Rabbis split on Temple Mount synagogue plan

By MATTHEW WAGNER
October 10, 2006 17:41
3 minute read.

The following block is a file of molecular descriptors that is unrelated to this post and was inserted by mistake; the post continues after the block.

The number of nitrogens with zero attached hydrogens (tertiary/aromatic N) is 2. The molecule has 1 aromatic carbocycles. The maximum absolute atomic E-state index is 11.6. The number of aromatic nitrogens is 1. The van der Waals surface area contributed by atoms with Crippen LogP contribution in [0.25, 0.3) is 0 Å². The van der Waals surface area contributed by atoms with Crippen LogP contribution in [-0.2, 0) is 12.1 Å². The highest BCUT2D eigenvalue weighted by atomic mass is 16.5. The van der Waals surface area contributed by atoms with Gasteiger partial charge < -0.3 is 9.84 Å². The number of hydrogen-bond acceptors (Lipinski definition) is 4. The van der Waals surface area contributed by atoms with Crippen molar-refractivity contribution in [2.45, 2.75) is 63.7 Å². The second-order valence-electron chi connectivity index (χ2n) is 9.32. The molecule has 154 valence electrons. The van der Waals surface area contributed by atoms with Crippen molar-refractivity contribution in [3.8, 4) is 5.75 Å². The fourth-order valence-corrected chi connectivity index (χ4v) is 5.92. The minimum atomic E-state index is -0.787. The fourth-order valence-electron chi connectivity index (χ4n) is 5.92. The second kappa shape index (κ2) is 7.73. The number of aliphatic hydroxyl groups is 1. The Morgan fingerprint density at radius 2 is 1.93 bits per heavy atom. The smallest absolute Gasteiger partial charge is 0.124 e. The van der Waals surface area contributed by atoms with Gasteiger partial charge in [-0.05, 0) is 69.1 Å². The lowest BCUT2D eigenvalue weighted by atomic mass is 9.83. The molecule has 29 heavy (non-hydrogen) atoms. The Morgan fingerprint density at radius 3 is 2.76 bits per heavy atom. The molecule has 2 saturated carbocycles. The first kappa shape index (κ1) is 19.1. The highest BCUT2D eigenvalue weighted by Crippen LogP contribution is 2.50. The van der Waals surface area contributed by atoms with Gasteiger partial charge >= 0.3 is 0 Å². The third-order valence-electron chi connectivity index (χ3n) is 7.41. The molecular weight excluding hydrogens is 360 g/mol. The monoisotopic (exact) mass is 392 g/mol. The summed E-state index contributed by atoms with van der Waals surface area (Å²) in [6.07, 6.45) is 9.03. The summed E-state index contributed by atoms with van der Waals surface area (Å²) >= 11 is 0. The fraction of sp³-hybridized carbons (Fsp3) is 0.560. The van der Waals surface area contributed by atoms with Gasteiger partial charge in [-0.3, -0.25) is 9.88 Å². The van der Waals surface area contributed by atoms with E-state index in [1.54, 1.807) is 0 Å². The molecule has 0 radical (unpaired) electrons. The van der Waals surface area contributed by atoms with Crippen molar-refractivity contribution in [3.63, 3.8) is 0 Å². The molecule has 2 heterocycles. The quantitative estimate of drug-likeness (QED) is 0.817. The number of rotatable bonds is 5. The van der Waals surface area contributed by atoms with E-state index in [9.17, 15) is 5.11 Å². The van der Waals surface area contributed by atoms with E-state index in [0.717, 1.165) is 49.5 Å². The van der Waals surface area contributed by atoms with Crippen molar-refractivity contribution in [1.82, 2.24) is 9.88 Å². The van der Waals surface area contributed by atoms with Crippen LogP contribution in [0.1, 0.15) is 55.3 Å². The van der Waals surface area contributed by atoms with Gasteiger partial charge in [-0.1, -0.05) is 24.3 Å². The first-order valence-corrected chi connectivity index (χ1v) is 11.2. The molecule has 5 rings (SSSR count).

Any attempt to build a synagogue on Jerusalem's Temple Mount would immediate plunge Israel into horrible bloodbath, warned Tuesday MK Ibrahim Sarsur, head of the southern wing of the Islamic Movement. "Muslims and Arabs will not stand idly by while representatives of Satan on earth such as MK Uri Ariel and his lunatic friends from the Yesha Rabbinic Council try to launch their insane plots," said Sarsur. "We will resort to violence if need be, which I believe is legitimate under such circumstances." Sarsur was reacting to an announcement by Ariel (National Union-National Religious Party) Tuesday that he intended to revive an old idea to build a synagogue on the Temple Mount and reverse a cabinet decision that prohibits Jewish prayer on the mount. Ariel stressed in his announcement that his proposal would maintain the status quo and would not infringe Muslims' right to full access to the Al Aqsa Mosque, which is situated on the ruins of the destroyed Second Temple. "Muslims now have the opportunity to prove they are tolerant enough to accommodate faiths that different from their own," said Ariel. "[Building this synagogue] will rectify an historic injustice, much more than the re-interment of [Theodore] Herzl's children in Israel. Since the Temple's destruction and the consequent loss of independence, exile and oppression, Jews' presence on the Temple Mount has clear symbolism." But Sarsur said that the very building of the synagogue was a gross violation of the status quo and tantamount to a call to war. "I want to believe that the government and the sane Israeli voice will not allow fundamentalists and self-haters to plunge the entire area into a horrible bloodbath," added Sarsur, who heads the more moderate southern branch of the Islamic Movement, which decided in 1996 to run for parliamentary representation. Ariel, chairman of the National Union faction, said it was abnormal that the most holy Jewish site in the world was off limits to Jews as a place of religious worship. In his press announcement on the synagogue initiative Ariel said that the planned house of worship would be built in an area on the Temple Mount that did not require prior immersion in a ritual bath [mikveh] like other places on the mount. However, since the exact measurements of the Temple are unknown all Orthodox Jews immerse as an added precaution before entering all parts of the mount. Entering prohibited sections of the mount when impure carry severe religious sanctions. According to Jewish law, some parts of the Temple, such as the holy of holies, are completely forbidden at all times since today all Jews are impure from coming into contact either directly or indirectly (by entering a hospital for instance) with the dead. Rabbis are split over the issue of building a synagogue on the Temple Mount. Former Chief Rabbi Mordechai Eliyahu proposed building one after the Six Days' War when all of Jerusalem came under Israeli control. Eliyahu hoped that by building a synagogue, clear borders would be set between permitted and prohibited parts of the mount. However, the Chief Rabbinate ruled in the 70's that it was forbidden to enter any part of the mount. Followers of Rabbi Avraham Yitzhak Kook, such as Rabbi Shlomo Aviner, oppose the idea. They a ruling by Kook from the 1920's when he was Chief Ashkenazi Rabbi of Palestine that rejected Rabbi Haim Hirshenson's suggestion to build a synagogue on the mount. Hirshenson, author of a collection of halachic ruling called Malki B'kodesh, hoped that such a synagogue would unite the diverse groups within the Jewish people. But, according to Aviner, Kook made a clear distinction between the Land of Israel and the Temple Mount. "Rabbi Kook taught that Israel must be physically built by the Jewish people, while the Temple Mount would be rebuilt by God - whatever that means - when the Jewish people were ready." Aviner said that improving ourselves and our society must precede the building of the Temple. "By building a just society we bring nearer the building of the Temple," said Aviner.


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